February 07, 2010
Corporate Crime and Entitivity
Posted by Miriam Baer

On Friday, I attended and moderated a panel for an extremely interesting Symposium at Brooklyn in honor of our former dean (and Eastern District Court Judge) David G. Trager.  The Symposium was entitled, "Sharing the Blame: The Law and Morality of Punishing Collective Entities."  We heard from panels of psychologists and moral philosophers in the morning. In the afternoon, I moderated a lively roundtable discussion (with Jim Fanto, Len Orland and Peter Henning) regarding some of the problems that arise in regard to corporate criminal liability. 

The psychologists focused their attention on the concept known as "entitivity." (In some quarters, its called entatitivity; I think I like the shorter version better).

I'll do my best to summarize the findings (some of which admittedly were in conflict):

1.People have little trouble attributing "intention" to groups.  In fact, the attribution of intention to groups seems to be engrained.

2. People tend to view tightly knit groups (ie, groups with higher levels of entitivity) more negatively than less focused groups.

3. Groups organized for an economic purpose (corporations) have high entitivity. 

4. [Tom Tyler's point] We may have trouble distinguishing the character or fairness of the entity from the character of a given person whom we associate with the entity.  This arose from a study of employees who were asked questions about their employer and their supervisor.  If I understood this part right, the negative character inferences about the supervisor seemed to trump the feelings about the organization's overall policies and structural decisions.  I took this to mean that when we ascribe negative "intention" to certain entities (Goldman? Enron?), we are in fact transferring negative character inferences about a given individual we associate with that group (Lloyd Blankfein, Ken Lay, Jeffrey Skilling, etc). 

As I later explained during the third panel, when it comes to corporate criminal liability, the law pretty much removes the messy business of distinguishing "bad" individuals and the groups that employ them.  That is, we do not, as a legal matter, need to distinguish between the inferences we make about a corporate officer's character and intentions, and the corporation's "character" and intentions.  The law pretty much allows us to treat them as equivalent, thereby imposing liability regardless of whether the "group" truly is a reflection of the individual's character or intention.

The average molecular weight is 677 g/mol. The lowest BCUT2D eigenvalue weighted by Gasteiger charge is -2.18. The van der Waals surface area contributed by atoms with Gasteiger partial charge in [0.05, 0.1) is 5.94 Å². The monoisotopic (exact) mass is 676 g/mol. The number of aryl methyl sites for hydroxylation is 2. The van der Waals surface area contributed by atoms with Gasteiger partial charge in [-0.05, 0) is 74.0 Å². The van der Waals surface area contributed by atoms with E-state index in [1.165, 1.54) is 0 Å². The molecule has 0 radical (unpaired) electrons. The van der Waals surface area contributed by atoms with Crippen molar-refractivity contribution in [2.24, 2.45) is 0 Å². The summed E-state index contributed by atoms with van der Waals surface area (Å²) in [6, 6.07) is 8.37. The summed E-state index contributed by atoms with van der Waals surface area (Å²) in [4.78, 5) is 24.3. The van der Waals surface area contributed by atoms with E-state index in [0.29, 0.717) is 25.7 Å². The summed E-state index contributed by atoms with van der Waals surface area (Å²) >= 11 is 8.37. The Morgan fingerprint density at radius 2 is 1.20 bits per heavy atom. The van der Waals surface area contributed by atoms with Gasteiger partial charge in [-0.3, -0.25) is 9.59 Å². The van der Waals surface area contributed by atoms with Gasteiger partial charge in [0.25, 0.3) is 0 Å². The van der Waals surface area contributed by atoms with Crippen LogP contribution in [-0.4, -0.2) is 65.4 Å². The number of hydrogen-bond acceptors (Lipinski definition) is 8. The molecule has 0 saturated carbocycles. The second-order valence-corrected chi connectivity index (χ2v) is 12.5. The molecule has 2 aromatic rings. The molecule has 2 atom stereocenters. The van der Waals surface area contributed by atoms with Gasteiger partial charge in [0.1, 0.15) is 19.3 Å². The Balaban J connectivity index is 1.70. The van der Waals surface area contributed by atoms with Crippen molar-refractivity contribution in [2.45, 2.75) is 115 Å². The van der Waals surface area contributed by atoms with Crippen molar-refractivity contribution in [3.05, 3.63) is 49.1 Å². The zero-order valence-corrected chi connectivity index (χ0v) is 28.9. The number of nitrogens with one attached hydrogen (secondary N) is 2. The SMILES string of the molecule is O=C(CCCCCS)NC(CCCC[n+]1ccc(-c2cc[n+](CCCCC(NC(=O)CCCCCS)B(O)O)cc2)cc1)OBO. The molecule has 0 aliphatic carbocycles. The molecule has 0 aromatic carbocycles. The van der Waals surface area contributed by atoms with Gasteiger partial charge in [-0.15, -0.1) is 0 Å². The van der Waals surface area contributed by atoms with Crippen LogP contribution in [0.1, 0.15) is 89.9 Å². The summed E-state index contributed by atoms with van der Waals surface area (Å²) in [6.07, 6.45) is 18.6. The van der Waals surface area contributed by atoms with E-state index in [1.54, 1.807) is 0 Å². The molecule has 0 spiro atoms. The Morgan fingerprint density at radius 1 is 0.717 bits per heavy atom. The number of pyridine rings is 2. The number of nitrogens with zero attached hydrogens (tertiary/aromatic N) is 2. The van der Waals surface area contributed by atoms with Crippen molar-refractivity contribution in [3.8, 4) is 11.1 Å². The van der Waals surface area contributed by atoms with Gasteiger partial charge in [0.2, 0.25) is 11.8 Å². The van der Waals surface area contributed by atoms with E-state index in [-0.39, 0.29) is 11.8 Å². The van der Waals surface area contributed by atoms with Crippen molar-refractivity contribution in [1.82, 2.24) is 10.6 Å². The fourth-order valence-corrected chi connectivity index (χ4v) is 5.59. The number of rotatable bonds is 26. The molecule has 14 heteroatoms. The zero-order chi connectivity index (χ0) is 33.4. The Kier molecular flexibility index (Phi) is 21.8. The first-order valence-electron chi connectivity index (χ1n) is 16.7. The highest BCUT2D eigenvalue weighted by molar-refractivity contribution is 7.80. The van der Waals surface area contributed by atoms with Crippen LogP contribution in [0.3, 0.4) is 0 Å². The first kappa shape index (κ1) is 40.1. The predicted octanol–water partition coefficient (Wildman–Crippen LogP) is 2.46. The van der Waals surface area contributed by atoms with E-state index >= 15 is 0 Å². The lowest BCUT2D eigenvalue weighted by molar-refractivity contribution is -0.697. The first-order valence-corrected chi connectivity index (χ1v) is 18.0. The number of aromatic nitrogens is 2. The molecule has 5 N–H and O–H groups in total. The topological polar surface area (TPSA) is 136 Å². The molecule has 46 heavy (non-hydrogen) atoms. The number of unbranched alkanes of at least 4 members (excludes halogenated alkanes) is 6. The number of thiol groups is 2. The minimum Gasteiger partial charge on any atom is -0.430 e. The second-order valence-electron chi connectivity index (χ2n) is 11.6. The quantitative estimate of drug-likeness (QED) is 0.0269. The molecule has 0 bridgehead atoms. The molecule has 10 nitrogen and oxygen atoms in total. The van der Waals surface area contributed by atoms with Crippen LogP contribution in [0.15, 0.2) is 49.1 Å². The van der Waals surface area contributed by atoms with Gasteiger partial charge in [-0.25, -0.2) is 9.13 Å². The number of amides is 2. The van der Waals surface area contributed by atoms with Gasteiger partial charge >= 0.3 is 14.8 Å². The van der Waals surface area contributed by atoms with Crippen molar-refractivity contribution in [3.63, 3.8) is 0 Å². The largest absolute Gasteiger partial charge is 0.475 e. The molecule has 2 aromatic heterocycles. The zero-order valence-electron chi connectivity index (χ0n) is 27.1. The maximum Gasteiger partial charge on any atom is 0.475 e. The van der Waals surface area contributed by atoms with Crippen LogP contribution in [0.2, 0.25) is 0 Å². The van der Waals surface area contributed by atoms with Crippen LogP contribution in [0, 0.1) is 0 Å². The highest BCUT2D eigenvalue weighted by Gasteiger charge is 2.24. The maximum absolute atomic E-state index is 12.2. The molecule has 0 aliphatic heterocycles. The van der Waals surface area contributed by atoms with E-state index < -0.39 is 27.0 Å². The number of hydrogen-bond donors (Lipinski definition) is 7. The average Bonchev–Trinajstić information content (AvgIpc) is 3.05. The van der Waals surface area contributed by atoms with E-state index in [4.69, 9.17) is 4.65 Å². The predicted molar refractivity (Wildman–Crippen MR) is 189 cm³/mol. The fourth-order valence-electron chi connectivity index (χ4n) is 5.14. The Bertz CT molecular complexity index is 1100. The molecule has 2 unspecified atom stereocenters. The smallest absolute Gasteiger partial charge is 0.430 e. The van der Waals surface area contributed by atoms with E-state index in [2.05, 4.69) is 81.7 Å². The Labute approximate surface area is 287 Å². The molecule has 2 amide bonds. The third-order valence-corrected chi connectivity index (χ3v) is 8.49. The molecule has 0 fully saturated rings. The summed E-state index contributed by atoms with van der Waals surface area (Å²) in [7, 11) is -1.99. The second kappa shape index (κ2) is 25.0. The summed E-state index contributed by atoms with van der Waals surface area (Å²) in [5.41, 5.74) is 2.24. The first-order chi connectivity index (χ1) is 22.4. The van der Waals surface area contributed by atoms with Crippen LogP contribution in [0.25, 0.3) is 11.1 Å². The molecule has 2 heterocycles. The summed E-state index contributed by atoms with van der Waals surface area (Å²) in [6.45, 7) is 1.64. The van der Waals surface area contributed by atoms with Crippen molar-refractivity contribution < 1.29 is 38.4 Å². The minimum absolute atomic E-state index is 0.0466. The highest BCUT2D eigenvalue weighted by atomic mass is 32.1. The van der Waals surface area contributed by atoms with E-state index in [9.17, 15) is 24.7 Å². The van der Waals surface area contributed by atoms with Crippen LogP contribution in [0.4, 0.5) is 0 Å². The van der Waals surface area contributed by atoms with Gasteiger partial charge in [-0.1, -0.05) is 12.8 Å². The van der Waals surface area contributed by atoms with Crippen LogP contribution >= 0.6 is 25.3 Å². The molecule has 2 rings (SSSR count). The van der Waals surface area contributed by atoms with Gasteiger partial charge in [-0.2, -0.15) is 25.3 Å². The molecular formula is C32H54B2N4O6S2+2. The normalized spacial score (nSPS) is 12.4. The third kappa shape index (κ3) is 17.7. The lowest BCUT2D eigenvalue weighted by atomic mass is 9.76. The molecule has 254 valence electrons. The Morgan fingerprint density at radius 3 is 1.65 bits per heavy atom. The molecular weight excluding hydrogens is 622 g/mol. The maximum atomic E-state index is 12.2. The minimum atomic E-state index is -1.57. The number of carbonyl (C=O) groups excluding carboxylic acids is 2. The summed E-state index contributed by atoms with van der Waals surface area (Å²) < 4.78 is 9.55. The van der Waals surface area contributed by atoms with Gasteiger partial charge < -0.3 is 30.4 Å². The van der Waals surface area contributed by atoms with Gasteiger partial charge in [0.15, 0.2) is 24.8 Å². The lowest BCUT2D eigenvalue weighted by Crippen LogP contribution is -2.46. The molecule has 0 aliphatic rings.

Now, I have criticized corporate criminal liability as far too broad, particularly because groups are not nearly as "entitative"(?) as the public would assume them to be.  Nevertheless, what I learned from the psychologists is that this "entity" approach may be more or less engrained.  This got me thinking.  Ordinarily, we might think that a corporation would respond to the "entitivity" problem by trying to debias the public of its "groupness."  In other words, you might try to fight the public's intuition to punish by educating the public on how you're really an aggregation of multiple groups, some of whom may have no control over others.

On the other hand, if the desire to ascribe blame to groups is engrained and intuitive, maybe the better strategy for corporations is to embrace their "entitivity" and cast blame on some other entity - namely the government.  In this vein, consider Steve Bainbridge's claim on how the corporation acts as a buffer between individuals and an all-powerful state (true, he was talking about political participation by entities, but I assume those feelings transfer over to questions on how to assign blame).  If I am right, and corporate defense counsel realize this as well, we may begin to see the coalescing of a strategy whereby corporations deftly cast blame back on government entities that have already had a hand in regulating them.


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